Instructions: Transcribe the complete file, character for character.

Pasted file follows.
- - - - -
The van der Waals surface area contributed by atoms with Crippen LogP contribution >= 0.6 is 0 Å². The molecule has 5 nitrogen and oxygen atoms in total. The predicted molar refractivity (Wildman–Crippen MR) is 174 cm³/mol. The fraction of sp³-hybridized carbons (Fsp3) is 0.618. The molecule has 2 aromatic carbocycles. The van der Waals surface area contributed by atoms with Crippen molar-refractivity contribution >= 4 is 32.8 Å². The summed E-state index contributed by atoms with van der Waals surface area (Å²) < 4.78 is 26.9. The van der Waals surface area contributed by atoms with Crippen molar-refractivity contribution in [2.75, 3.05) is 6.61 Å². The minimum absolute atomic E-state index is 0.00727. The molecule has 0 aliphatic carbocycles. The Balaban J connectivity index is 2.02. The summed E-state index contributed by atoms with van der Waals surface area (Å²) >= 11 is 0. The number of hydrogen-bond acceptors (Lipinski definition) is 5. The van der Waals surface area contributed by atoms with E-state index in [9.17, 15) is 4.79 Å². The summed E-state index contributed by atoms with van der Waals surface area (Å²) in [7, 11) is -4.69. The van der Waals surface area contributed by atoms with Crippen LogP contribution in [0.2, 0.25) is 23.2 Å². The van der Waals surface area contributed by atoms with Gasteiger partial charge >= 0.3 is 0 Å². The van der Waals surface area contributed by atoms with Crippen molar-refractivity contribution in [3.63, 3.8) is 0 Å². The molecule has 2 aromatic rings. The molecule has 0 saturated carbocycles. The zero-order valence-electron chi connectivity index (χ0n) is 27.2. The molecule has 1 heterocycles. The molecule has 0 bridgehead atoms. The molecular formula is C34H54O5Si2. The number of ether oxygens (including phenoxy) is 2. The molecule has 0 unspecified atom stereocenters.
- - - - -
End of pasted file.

The van der Waals surface area contributed by atoms with Crippen LogP contribution >= 0.6 is 0 Å². The molecule has 5 nitrogen and oxygen atoms in total. The predicted molar refractivity (Wildman–Crippen MR) is 174 cm³/mol. The fraction of sp³-hybridized carbons (Fsp3) is 0.618. The molecule has 2 aromatic carbocycles. The van der Waals surface area contributed by atoms with Crippen molar-refractivity contribution >= 4 is 32.8 Å². The summed E-state index contributed by atoms with van der Waals surface area (Å²) < 4.78 is 26.9. The van der Waals surface area contributed by atoms with Crippen molar-refractivity contribution in [2.75, 3.05) is 6.61 Å². The minimum absolute atomic E-state index is 0.00727. The molecule has 0 aliphatic carbocycles. The Balaban J connectivity index is 2.02. The summed E-state index contributed by atoms with van der Waals surface area (Å²) >= 11 is 0. The number of hydrogen-bond acceptors (Lipinski definition) is 5. The van der Waals surface area contributed by atoms with E-state index in [9.17, 15) is 4.79 Å². The summed E-state index contributed by atoms with van der Waals surface area (Å²) in [7, 11) is -4.69. The van der Waals surface area contributed by atoms with Crippen LogP contribution in [0.2, 0.25) is 23.2 Å². The van der Waals surface area contributed by atoms with Gasteiger partial charge >= 0.3 is 0 Å². The van der Waals surface area contributed by atoms with Crippen molar-refractivity contribution in [3.63, 3.8) is 0 Å². The molecule has 2 aromatic rings. The molecule has 0 saturated carbocycles. The zero-order valence-electron chi connectivity index (χ0n) is 27.2. The molecule has 1 heterocycles. The molecule has 0 bridgehead atoms. The molecular formula is C34H54O5Si2. The number of ether oxygens (including phenoxy) is 2. The molecule has 0 unspecified atom stereocenters.